Dementia Risk Varies Significantly Across Racial/Ethnic Groups

In the first large-scale study of its kind, researchers at Kaiser Permanente and the University of California San Francisco found that rates of dementia risk vary across racial and ethnic groups.

In the first large-scale study of its kind, researchers at Kaiser Permanente and the University of California San Francisco (UCSF) found that rates of dementia risk vary across racial and ethnic groups.

Though similar studies on dementia risk have been performed in the past, they have only compared 1 or 2 racial/ethnic groups. In order to better represent the full diversity of the US populace, this is the first direct comparison of dementia rates among 6 different groups: African-Americans/Blacks, American Indians, Alaska Natives (AIAN), Latinos/Hispanics, Pacific Islanders/Native Hawaiians, non-Latino Whites, and Asian-Americans.

Elizabeth Rose Mayeda, PhD, et al. looked at 274,283 members of Kaiser Permanente Northern California (KPNC), an integrated healthcare delivery system in California, who were aged 60 years and older as of January 1, 1996, and had no dementia diagnosis as of January 1, 2000.

The researchers followed these cohort members for incident dementia until end of KPNC membership, death, or end of study period on December 31, 2013. Dementia diagnoses were identified from electronic medical records during this 14-year period based on the International Classification of Diseases, 9th Revision. Those who identified as Other or Multiracial were excluded due to small sample size. All members had equal access to healthcare. Researchers adjusted for healthcare utilization and comorbidities in health conditions including depression, hypertension, diabetes, stroke and cardiovascular disease.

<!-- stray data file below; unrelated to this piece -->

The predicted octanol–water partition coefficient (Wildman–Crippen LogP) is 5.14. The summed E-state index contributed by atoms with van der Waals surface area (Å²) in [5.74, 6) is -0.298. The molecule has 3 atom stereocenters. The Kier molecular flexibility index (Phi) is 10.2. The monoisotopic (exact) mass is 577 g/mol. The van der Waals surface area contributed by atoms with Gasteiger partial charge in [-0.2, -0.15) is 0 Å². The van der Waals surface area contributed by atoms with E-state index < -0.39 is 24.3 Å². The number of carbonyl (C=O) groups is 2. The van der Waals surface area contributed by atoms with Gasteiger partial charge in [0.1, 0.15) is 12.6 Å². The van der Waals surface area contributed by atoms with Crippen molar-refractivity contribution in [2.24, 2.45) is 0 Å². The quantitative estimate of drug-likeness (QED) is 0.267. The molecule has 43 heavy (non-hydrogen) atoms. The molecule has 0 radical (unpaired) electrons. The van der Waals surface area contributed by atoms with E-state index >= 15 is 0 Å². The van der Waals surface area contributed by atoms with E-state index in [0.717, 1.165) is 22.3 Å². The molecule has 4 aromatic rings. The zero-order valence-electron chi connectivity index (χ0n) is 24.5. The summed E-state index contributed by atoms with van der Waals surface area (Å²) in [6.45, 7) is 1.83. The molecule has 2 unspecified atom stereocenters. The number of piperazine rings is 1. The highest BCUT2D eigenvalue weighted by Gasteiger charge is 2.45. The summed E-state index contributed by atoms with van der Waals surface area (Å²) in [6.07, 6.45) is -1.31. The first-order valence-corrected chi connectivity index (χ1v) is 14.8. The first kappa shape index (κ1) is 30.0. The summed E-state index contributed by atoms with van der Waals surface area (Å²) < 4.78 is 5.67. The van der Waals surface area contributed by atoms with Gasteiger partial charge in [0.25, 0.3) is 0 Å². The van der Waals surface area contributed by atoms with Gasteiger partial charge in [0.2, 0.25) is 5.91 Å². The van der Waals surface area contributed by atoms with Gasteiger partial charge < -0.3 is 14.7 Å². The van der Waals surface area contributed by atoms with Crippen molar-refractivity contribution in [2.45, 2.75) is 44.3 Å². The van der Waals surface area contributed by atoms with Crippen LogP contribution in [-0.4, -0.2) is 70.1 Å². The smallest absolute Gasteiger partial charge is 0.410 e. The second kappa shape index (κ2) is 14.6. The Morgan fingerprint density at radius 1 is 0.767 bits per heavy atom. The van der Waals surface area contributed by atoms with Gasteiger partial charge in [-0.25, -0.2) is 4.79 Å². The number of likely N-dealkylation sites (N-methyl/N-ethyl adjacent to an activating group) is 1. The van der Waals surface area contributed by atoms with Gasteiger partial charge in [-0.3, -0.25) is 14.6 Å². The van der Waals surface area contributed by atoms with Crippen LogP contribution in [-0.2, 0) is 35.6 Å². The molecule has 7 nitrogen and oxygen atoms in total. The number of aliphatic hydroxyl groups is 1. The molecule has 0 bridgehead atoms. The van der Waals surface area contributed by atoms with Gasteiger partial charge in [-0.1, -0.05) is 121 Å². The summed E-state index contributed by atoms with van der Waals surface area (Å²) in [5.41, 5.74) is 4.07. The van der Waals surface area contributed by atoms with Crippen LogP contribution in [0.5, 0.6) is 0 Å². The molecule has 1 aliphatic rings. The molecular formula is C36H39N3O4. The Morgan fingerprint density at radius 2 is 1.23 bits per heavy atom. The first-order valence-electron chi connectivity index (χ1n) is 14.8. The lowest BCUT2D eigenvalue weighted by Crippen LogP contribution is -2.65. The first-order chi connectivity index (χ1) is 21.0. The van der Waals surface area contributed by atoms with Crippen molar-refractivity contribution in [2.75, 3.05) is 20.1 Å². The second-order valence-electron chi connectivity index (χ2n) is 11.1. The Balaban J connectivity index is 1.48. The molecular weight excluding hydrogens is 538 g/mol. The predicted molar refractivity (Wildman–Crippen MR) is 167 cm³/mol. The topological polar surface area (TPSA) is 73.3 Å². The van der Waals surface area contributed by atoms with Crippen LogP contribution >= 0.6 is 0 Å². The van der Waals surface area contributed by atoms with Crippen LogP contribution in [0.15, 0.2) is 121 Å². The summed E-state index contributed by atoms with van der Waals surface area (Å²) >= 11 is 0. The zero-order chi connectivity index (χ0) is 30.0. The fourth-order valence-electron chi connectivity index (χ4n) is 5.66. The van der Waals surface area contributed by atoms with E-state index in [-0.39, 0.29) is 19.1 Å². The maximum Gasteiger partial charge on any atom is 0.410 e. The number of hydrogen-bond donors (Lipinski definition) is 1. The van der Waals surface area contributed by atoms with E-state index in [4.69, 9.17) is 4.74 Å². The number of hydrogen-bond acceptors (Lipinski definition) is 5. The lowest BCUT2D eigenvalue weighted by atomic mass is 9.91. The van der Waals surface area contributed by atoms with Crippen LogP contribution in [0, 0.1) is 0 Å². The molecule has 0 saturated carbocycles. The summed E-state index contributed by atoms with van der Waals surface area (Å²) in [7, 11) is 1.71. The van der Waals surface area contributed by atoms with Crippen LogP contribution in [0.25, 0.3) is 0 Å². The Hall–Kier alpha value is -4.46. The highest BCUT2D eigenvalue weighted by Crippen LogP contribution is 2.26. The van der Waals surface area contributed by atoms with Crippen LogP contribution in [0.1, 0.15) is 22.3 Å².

The study found that age-adjusted dementia incidence rates were highest among African-Americans and AIANS; intermediate for Latinos, Pacific Islanders, and Whites; and lowest for Asian-Americans. In most groups, rates were similar for women and men until the age of 90, when rates became higher for women; this difference was statistically significant for Whites.

According to the observations within this study, the following pattern has been predicted for individuals who survive dementia-free to age 65 that will be diagnosed with dementia over the next 25 years: 38% of African-Americans, 35% of AIANs, 32% of Latinos, 30% of Whites, 28% of Asian-Americans, and 25% of Pacific Islanders. Adjustments for healthcare utilization and comorbidities did not substantially explain differences in dementia incidence.

The researchers wrote that it is “unclear if these differences are due to genetic or social and behavior factors, but if social and behavior factors are the primary pathways, these findings suggest substantial reductions in dementia incidence are possible.”

Future research should incorporate the identification of life course determinants of the observed disparities, neuroimaging measures of the observed disparities, evaluating heterogeneity within racial/ethnic groups, and examining dementia outcomes after diagnosis.